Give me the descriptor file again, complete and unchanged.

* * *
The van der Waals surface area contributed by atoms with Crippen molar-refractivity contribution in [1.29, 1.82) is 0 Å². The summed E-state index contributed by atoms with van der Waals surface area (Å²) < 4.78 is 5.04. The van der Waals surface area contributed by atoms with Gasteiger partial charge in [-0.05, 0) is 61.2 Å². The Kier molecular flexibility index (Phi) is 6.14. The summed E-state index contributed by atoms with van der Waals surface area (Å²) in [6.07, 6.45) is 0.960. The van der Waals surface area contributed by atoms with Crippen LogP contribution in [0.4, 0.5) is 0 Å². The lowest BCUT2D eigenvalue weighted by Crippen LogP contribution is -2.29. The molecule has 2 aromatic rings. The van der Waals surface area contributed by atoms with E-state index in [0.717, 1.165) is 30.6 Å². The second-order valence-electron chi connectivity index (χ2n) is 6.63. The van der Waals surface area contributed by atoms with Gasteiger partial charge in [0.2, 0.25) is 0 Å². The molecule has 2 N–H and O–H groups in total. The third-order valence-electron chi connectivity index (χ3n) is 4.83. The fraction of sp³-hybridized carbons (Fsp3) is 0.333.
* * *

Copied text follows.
The van der Waals surface area contributed by atoms with Crippen molar-refractivity contribution in [1.29, 1.82) is 0 Å². The summed E-state index contributed by atoms with van der Waals surface area (Å²) < 4.78 is 5.04. The van der Waals surface area contributed by atoms with Gasteiger partial charge in [-0.05, 0) is 61.2 Å². The Kier molecular flexibility index (Phi) is 6.14. The summed E-state index contributed by atoms with van der Waals surface area (Å²) in [6.07, 6.45) is 0.960. The van der Waals surface area contributed by atoms with Crippen LogP contribution in [0.4, 0.5) is 0 Å². The lowest BCUT2D eigenvalue weighted by Crippen LogP contribution is -2.29. The molecule has 2 aromatic rings. The van der Waals surface area contributed by atoms with E-state index in [0.717, 1.165) is 30.6 Å². The second-order valence-electron chi connectivity index (χ2n) is 6.63. The van der Waals surface area contributed by atoms with Gasteiger partial charge in [0.2, 0.25) is 0 Å². The molecule has 2 N–H and O–H groups in total. The third-order valence-electron chi connectivity index (χ3n) is 4.83. The fraction of sp³-hybridized carbons (Fsp3) is 0.333.